# COMPOSITION OF LETTERING Once you have learned the proper shapes and strokes required to form each letter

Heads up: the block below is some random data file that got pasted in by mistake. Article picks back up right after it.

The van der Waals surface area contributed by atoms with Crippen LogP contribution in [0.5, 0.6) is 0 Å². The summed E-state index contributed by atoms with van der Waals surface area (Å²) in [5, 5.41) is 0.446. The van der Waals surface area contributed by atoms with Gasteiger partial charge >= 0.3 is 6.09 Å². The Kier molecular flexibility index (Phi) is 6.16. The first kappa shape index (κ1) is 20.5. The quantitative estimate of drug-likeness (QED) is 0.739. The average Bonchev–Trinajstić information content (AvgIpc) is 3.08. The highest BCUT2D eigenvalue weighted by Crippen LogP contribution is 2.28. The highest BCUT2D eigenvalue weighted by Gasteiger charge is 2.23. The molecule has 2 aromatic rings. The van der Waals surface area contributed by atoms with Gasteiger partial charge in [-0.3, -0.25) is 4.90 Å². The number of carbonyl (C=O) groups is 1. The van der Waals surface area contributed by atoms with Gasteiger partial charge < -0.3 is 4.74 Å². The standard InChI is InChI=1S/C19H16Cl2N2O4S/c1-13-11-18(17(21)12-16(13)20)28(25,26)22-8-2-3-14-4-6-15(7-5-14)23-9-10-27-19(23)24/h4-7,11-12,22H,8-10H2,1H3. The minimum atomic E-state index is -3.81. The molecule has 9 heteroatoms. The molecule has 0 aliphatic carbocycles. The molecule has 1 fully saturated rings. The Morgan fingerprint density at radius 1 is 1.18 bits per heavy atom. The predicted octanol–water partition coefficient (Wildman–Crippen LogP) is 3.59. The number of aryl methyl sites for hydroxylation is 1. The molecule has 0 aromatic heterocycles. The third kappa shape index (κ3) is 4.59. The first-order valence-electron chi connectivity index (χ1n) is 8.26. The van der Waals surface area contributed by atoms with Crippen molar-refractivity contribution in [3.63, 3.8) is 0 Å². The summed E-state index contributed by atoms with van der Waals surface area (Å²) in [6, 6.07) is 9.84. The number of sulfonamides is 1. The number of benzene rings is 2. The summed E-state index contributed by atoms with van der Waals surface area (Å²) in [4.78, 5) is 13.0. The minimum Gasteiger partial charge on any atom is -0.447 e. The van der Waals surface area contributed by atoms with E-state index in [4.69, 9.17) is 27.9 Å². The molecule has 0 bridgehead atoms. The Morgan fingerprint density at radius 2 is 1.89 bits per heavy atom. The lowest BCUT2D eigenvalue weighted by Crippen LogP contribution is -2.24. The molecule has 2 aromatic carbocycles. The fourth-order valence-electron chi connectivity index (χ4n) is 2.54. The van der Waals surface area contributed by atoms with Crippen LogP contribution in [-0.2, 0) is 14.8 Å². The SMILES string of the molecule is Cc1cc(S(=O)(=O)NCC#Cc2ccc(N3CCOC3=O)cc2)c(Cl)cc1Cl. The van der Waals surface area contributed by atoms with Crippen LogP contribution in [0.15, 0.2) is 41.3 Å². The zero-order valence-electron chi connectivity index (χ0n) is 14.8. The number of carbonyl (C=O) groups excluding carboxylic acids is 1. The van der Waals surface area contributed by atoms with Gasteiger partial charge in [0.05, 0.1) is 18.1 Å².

and numeral, you should concentrate on practicing the composition of words and sentences. Proper spacing of letters and words does more for the appearance of a block of lettering than the forms of the letters themselves. But this does not mean that you should discontinue further practice of correctly forming each letter. LETTERSPACING In straight-line lettering, determine the spacing between letters by eye after making the first letter and before making each succeeding letter. To give a word the appearance of having uniformly spaced letters, make the areas between the letters nearly equal, as shown in figure 3-54. The areas between adjacent letters in a word vary with respect to whether the letters have straight sides (H, I, M, N) or slanted sides (A, V, W) and whether the letters are round (O, Q, C, G) or open (L, J). Adjacent straight-sided letters are drawn farther apart than are adjacent round letters. Adjacent slant-sided and open letters are drawn nearer together than are adjacent round letters. Where letters L and T, L and V, A and V, and other pairs of like shape come together in a word, the top of one may have to be drawn above the bottom of the other to avoid having the word appear as two or more words. In letterspacing, the six problems listed below are the hardest to solve. The first five problems are solved by moving the letters closer together; the sixth by moving the letters farther apart. 1. Round next to round. (Increasing area at top and bottom where letters curve away from each other, as in figure 3-55A). 2. Round next to slant. (Increasing area at top or bottom where letters move away from each other, as in figure 3-55B). 3. Vertical next to slant. (Increasing area at top or bottom where one letter slants away from the other, as in figure 3-55C). 4. Slant next to slant. (Increasing area at top or bottom where letters slant in opposite directions, as in figure 3-55D). 5. Round next to vertical. (Increasing area at top and bottom where round letter curves away, as in figure 3-55E). 6. Vertical next to vertical. (Decreasing area at top and bottom where stems move together, as in figure 3-55F.) A good way to evaluate the spacing of letters is to hold the lettering away from you and squint your eyes, observing the gray tone throughout the